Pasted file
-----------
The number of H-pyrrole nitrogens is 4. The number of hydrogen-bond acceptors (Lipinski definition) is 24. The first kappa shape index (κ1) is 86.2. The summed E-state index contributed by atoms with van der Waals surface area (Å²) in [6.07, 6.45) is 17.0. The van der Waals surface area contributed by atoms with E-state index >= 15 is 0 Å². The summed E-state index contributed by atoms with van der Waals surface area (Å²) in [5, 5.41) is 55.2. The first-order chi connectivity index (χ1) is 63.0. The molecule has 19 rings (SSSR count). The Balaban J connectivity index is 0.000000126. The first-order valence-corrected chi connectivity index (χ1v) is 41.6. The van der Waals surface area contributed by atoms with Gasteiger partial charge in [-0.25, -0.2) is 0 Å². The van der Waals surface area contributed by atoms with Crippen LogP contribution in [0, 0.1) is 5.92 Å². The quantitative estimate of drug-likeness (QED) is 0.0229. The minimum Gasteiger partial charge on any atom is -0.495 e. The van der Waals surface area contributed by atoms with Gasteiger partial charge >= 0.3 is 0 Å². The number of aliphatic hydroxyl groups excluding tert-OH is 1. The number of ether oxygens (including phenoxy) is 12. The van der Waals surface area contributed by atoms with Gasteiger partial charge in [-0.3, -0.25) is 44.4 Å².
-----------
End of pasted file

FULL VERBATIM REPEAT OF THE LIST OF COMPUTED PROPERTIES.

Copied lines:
The number of H-pyrrole nitrogens is 4. The number of hydrogen-bond acceptors (Lipinski definition) is 24. The first kappa shape index (κ1) is 86.2. The summed E-state index contributed by atoms with van der Waals surface area (Å²) in [6.07, 6.45) is 17.0. The van der Waals surface area contributed by atoms with E-state index >= 15 is 0 Å². The summed E-state index contributed by atoms with van der Waals surface area (Å²) in [5, 5.41) is 55.2. The first-order chi connectivity index (χ1) is 63.0. The molecule has 19 rings (SSSR count). The Balaban J connectivity index is 0.000000126. The first-order valence-corrected chi connectivity index (χ1v) is 41.6. The van der Waals surface area contributed by atoms with Gasteiger partial charge in [-0.25, -0.2) is 0 Å². The van der Waals surface area contributed by atoms with Crippen LogP contribution in [0, 0.1) is 5.92 Å². The quantitative estimate of drug-likeness (QED) is 0.0229. The minimum Gasteiger partial charge on any atom is -0.495 e. The van der Waals surface area contributed by atoms with Gasteiger partial charge >= 0.3 is 0 Å². The number of aliphatic hydroxyl groups excluding tert-OH is 1. The number of ether oxygens (including phenoxy) is 12. The van der Waals surface area contributed by atoms with Gasteiger partial charge in [-0.3, -0.25) is 44.4 Å².